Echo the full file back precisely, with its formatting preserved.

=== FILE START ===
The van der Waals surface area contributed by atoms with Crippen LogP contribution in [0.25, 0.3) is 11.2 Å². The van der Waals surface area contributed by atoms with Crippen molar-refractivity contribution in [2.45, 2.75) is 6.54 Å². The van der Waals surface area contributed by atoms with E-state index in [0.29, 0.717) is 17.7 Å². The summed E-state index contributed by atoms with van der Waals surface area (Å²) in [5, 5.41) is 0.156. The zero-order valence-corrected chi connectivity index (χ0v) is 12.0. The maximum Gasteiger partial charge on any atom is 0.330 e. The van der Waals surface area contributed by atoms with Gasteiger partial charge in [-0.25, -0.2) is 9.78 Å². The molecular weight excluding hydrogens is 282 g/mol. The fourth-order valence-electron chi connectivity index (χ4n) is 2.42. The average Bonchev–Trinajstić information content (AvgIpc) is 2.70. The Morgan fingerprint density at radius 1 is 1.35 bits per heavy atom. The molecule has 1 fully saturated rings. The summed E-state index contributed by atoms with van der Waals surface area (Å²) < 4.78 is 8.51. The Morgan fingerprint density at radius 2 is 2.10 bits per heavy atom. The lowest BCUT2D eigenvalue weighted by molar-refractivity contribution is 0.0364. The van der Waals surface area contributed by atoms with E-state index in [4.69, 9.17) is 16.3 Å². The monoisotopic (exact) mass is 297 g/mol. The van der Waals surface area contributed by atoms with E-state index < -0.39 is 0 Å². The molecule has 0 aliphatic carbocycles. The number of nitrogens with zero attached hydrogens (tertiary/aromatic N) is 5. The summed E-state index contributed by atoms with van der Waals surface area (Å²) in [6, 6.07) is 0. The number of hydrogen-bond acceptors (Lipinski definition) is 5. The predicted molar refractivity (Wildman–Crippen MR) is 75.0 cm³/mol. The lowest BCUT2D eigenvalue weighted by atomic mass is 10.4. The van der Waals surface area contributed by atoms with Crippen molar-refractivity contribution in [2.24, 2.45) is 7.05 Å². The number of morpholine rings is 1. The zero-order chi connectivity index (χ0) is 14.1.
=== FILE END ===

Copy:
The van der Waals surface area contributed by atoms with Crippen LogP contribution in [0.25, 0.3) is 11.2 Å². The van der Waals surface area contributed by atoms with Crippen molar-refractivity contribution in [2.45, 2.75) is 6.54 Å². The van der Waals surface area contributed by atoms with E-state index in [0.29, 0.717) is 17.7 Å². The summed E-state index contributed by atoms with van der Waals surface area (Å²) in [5, 5.41) is 0.156. The zero-order valence-corrected chi connectivity index (χ0v) is 12.0. The maximum Gasteiger partial charge on any atom is 0.330 e. The van der Waals surface area contributed by atoms with Gasteiger partial charge in [-0.25, -0.2) is 9.78 Å². The molecular weight excluding hydrogens is 282 g/mol. The fourth-order valence-electron chi connectivity index (χ4n) is 2.42. The average Bonchev–Trinajstić information content (AvgIpc) is 2.70. The Morgan fingerprint density at radius 1 is 1.35 bits per heavy atom. The molecule has 1 fully saturated rings. The summed E-state index contributed by atoms with van der Waals surface area (Å²) < 4.78 is 8.51. The Morgan fingerprint density at radius 2 is 2.10 bits per heavy atom. The lowest BCUT2D eigenvalue weighted by molar-refractivity contribution is 0.0364. The van der Waals surface area contributed by atoms with E-state index in [4.69, 9.17) is 16.3 Å². The monoisotopic (exact) mass is 297 g/mol. The van der Waals surface area contributed by atoms with E-state index < -0.39 is 0 Å². The molecule has 0 aliphatic carbocycles. The number of nitrogens with zero attached hydrogens (tertiary/aromatic N) is 5. The summed E-state index contributed by atoms with van der Waals surface area (Å²) in [6, 6.07) is 0. The number of hydrogen-bond acceptors (Lipinski definition) is 5. The predicted molar refractivity (Wildman–Crippen MR) is 75.0 cm³/mol. The lowest BCUT2D eigenvalue weighted by atomic mass is 10.4. The van der Waals surface area contributed by atoms with Crippen molar-refractivity contribution in [2.24, 2.45) is 7.05 Å². The number of morpholine rings is 1. The zero-order chi connectivity index (χ0) is 14.1.